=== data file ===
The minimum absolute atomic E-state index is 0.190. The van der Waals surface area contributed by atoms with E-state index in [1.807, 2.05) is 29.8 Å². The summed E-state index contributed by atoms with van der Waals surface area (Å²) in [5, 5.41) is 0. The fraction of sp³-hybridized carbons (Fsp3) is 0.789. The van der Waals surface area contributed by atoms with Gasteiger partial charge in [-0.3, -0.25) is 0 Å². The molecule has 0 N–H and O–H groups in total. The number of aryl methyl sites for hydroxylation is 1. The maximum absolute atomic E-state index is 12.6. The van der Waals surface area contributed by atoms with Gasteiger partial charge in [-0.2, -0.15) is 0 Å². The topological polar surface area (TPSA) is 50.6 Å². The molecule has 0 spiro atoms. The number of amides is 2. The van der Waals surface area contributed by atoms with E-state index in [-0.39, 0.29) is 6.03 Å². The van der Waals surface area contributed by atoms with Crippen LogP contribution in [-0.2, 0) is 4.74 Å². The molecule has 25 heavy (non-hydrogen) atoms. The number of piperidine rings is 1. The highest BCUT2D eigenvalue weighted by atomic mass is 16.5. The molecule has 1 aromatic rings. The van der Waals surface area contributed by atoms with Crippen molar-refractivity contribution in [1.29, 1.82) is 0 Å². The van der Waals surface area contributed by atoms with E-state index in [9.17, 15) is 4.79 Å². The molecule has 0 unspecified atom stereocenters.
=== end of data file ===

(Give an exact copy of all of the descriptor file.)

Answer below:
The minimum absolute atomic E-state index is 0.190. The van der Waals surface area contributed by atoms with E-state index in [1.807, 2.05) is 29.8 Å². The summed E-state index contributed by atoms with van der Waals surface area (Å²) in [5, 5.41) is 0. The fraction of sp³-hybridized carbons (Fsp3) is 0.789. The van der Waals surface area contributed by atoms with Gasteiger partial charge in [-0.3, -0.25) is 0 Å². The molecule has 0 N–H and O–H groups in total. The number of aryl methyl sites for hydroxylation is 1. The maximum absolute atomic E-state index is 12.6. The van der Waals surface area contributed by atoms with Gasteiger partial charge in [-0.2, -0.15) is 0 Å². The topological polar surface area (TPSA) is 50.6 Å². The molecule has 0 spiro atoms. The number of amides is 2. The van der Waals surface area contributed by atoms with E-state index in [-0.39, 0.29) is 6.03 Å². The van der Waals surface area contributed by atoms with Crippen LogP contribution in [-0.2, 0) is 4.74 Å². The molecule has 25 heavy (non-hydrogen) atoms. The number of piperidine rings is 1. The highest BCUT2D eigenvalue weighted by atomic mass is 16.5. The molecule has 1 aromatic rings. The van der Waals surface area contributed by atoms with Crippen molar-refractivity contribution in [1.29, 1.82) is 0 Å². The van der Waals surface area contributed by atoms with E-state index in [9.17, 15) is 4.79 Å². The molecule has 0 unspecified atom stereocenters.